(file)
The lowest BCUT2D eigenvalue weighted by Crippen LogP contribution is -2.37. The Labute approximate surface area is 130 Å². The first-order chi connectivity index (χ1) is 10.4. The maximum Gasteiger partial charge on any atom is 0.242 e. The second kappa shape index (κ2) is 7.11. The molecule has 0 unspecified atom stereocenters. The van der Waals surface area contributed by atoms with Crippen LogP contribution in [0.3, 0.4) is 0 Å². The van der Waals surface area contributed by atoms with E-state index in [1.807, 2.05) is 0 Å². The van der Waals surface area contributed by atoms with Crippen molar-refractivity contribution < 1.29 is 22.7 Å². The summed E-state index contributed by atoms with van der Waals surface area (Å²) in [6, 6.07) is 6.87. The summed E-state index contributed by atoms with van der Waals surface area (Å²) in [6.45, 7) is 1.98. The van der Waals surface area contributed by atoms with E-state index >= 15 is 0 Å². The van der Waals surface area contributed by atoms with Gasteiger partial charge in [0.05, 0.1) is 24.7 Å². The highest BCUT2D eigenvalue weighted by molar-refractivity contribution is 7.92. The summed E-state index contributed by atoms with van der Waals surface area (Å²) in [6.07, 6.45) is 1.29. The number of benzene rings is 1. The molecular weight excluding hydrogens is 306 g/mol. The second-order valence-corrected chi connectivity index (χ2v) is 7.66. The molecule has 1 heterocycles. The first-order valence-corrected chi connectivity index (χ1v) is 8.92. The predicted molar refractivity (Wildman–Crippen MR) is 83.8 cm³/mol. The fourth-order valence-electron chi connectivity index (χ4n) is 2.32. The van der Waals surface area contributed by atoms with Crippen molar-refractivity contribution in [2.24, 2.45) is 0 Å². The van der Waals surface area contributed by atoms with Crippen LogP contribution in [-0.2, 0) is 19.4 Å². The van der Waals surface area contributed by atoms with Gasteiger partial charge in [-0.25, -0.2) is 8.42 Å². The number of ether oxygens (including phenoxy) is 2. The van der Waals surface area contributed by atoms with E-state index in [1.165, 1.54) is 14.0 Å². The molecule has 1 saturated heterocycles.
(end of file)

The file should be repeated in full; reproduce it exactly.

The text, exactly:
The lowest BCUT2D eigenvalue weighted by Crippen LogP contribution is -2.37. The Labute approximate surface area is 130 Å². The first-order chi connectivity index (χ1) is 10.4. The maximum Gasteiger partial charge on any atom is 0.242 e. The second kappa shape index (κ2) is 7.11. The molecule has 0 unspecified atom stereocenters. The van der Waals surface area contributed by atoms with Crippen LogP contribution in [0.3, 0.4) is 0 Å². The van der Waals surface area contributed by atoms with E-state index in [1.807, 2.05) is 0 Å². The van der Waals surface area contributed by atoms with Crippen molar-refractivity contribution < 1.29 is 22.7 Å². The summed E-state index contributed by atoms with van der Waals surface area (Å²) in [6, 6.07) is 6.87. The summed E-state index contributed by atoms with van der Waals surface area (Å²) in [6.45, 7) is 1.98. The van der Waals surface area contributed by atoms with E-state index >= 15 is 0 Å². The van der Waals surface area contributed by atoms with Gasteiger partial charge in [0.05, 0.1) is 24.7 Å². The highest BCUT2D eigenvalue weighted by molar-refractivity contribution is 7.92. The summed E-state index contributed by atoms with van der Waals surface area (Å²) in [6.07, 6.45) is 1.29. The number of benzene rings is 1. The molecular weight excluding hydrogens is 306 g/mol. The second-order valence-corrected chi connectivity index (χ2v) is 7.66. The molecule has 1 heterocycles. The first-order valence-corrected chi connectivity index (χ1v) is 8.92. The predicted molar refractivity (Wildman–Crippen MR) is 83.8 cm³/mol. The fourth-order valence-electron chi connectivity index (χ4n) is 2.32. The van der Waals surface area contributed by atoms with Crippen molar-refractivity contribution in [2.24, 2.45) is 0 Å². The van der Waals surface area contributed by atoms with Crippen LogP contribution in [-0.2, 0) is 19.4 Å². The van der Waals surface area contributed by atoms with Gasteiger partial charge in [-0.25, -0.2) is 8.42 Å². The number of ether oxygens (including phenoxy) is 2. The van der Waals surface area contributed by atoms with E-state index in [1.165, 1.54) is 14.0 Å². The molecule has 1 saturated heterocycles.